Gussie Busch, who was married four times and divorced twice himself, wouldn’t have batted an eye at this behavior had it not involved his own family. In Under the Influence, Hernon and Ganey quoted the conversation Caray and Gussie had about the rumors when Caray began to worry that his contract would not be renewed:
Caray decided to confront Gussie about the stories. He told him, “I’m supposed to be breaking up a marriage.” The following dialogue, Caray said, then took place.
“You didn’t rape anybody, did you?” Gussie asked. “No.”
“If you had a relationship, it was mutual desire, right?” Caray nodded.
“I’ve screwed a lot of people because of mutual desire,” Gussie said. “So what do you got to worry about?”
Caray was dismissed anyway, prompting the observation, “I guess blood is thicker than water.”
Susan and August Busch III were divorced in 1969. Caray remained married to his first wife, Marian, until their divorce in 1974. Caray and his second wife, Dolores, or “Dutchie” to most fans, were married from 1975 until Caray’s death in 1998.
After one year calling Oakland A’s games and ten years with the Chicago White Sox, Caray began his tenure with the Cubs in 1982, where he became famous worldwide for his enthusiasm and support of the Cubs and, of course, Budweiser beer. Blood may be thicker than water, but business is business, apparently, and nobody was better for Budweiser’s business than Caray. In 1980, long after his divorce, August Busch III rehired Caray to help sales in Chicago. In fact, Anheuser-Busch Budweiser took out full-page advertisements across the country praising Caray when the National Baseball Hall of Fame gave him the 1989 Frick Award, which is given to a media member each year.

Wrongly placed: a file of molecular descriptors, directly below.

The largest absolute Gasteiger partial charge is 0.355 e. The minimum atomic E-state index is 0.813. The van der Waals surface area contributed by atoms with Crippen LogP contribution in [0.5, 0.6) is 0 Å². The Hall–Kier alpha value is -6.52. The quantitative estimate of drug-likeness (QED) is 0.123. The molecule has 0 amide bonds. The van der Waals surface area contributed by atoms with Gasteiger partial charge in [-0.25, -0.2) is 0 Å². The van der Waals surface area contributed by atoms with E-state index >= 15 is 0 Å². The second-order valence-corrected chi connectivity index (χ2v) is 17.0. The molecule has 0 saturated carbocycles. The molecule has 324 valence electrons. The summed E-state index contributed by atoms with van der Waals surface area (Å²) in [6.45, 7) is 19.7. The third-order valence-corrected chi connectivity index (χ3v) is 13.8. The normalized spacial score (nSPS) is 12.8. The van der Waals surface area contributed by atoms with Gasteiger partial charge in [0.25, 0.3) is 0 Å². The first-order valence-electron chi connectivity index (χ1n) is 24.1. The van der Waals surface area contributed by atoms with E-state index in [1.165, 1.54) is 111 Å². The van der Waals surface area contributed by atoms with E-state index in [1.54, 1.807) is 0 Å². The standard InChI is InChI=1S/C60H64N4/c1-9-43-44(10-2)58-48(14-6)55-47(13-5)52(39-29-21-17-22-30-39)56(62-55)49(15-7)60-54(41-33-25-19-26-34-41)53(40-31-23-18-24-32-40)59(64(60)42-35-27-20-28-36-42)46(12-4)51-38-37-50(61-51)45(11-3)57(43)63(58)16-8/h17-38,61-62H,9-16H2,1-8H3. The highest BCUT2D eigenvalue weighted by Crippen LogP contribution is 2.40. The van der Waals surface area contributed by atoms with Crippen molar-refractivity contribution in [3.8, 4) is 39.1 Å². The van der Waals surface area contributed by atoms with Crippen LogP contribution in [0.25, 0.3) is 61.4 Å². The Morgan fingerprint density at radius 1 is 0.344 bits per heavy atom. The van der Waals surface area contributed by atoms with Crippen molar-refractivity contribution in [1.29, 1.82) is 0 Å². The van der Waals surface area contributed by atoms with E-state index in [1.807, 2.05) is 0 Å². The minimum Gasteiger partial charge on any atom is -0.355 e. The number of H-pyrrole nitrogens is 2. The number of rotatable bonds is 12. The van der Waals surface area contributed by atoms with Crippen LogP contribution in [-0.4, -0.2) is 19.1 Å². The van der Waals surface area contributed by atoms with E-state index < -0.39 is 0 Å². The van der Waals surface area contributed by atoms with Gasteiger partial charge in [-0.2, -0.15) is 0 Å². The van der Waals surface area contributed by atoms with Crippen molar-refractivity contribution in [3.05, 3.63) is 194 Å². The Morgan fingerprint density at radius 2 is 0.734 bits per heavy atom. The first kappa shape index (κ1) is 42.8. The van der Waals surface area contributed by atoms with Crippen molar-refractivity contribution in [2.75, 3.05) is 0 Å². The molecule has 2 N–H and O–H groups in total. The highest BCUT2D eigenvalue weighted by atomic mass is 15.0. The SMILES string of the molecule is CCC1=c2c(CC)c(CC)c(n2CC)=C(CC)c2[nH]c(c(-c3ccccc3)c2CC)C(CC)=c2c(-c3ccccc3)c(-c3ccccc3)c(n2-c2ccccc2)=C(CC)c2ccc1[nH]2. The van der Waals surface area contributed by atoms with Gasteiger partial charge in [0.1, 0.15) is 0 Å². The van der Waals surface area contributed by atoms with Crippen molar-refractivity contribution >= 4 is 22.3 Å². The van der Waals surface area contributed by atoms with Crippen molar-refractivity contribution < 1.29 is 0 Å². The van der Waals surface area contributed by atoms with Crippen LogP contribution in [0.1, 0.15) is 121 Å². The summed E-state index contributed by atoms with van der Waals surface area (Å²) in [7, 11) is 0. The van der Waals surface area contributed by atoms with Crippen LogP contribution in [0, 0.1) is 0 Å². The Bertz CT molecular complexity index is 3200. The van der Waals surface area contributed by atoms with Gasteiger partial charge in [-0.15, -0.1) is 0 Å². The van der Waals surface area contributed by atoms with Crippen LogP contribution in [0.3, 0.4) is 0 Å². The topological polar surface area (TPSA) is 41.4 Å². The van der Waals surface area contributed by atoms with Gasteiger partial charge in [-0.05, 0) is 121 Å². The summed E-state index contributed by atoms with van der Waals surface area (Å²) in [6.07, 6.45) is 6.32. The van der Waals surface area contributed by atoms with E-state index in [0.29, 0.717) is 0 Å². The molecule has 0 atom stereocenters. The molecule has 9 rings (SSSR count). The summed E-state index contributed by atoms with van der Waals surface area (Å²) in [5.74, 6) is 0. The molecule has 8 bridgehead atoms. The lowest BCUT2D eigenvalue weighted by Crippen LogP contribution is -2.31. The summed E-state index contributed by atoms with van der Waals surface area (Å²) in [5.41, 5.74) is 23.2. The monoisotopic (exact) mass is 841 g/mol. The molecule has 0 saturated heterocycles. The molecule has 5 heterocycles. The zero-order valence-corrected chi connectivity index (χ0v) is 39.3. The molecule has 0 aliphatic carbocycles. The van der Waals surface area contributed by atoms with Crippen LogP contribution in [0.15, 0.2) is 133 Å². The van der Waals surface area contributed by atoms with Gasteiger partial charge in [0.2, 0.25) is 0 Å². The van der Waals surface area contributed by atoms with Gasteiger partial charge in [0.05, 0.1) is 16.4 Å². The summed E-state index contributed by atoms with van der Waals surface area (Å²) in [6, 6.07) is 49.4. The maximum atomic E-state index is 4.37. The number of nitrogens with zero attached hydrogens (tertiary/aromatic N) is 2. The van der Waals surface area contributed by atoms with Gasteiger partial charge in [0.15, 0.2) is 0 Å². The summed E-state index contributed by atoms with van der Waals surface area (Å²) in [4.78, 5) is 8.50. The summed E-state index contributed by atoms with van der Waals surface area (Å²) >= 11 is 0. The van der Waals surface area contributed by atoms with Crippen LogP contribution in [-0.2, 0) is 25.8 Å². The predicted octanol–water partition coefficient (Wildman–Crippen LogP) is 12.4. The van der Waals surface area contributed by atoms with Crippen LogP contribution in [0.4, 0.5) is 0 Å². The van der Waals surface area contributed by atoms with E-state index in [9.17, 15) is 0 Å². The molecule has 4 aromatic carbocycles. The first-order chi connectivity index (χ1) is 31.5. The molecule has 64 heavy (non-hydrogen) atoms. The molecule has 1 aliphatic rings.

Caray’s huge following in Chicago erased a low moment in his past; in fact, it was because of that low moment that Caray became the most popular announcer in baseball. If the Cardinals hadn’t let him go, he would never have resurfaced in Chicago, where he achieved his iconic stature in baseball history and his huge statue outside of the ballpark.
Peter Hernon and Terry Ganey, Under the Influence: The Unauthorized Story of the Anheuser-Busch Dynasty (New York: Avon Books, 1992), 246.
Golenbock, Spirit, 512.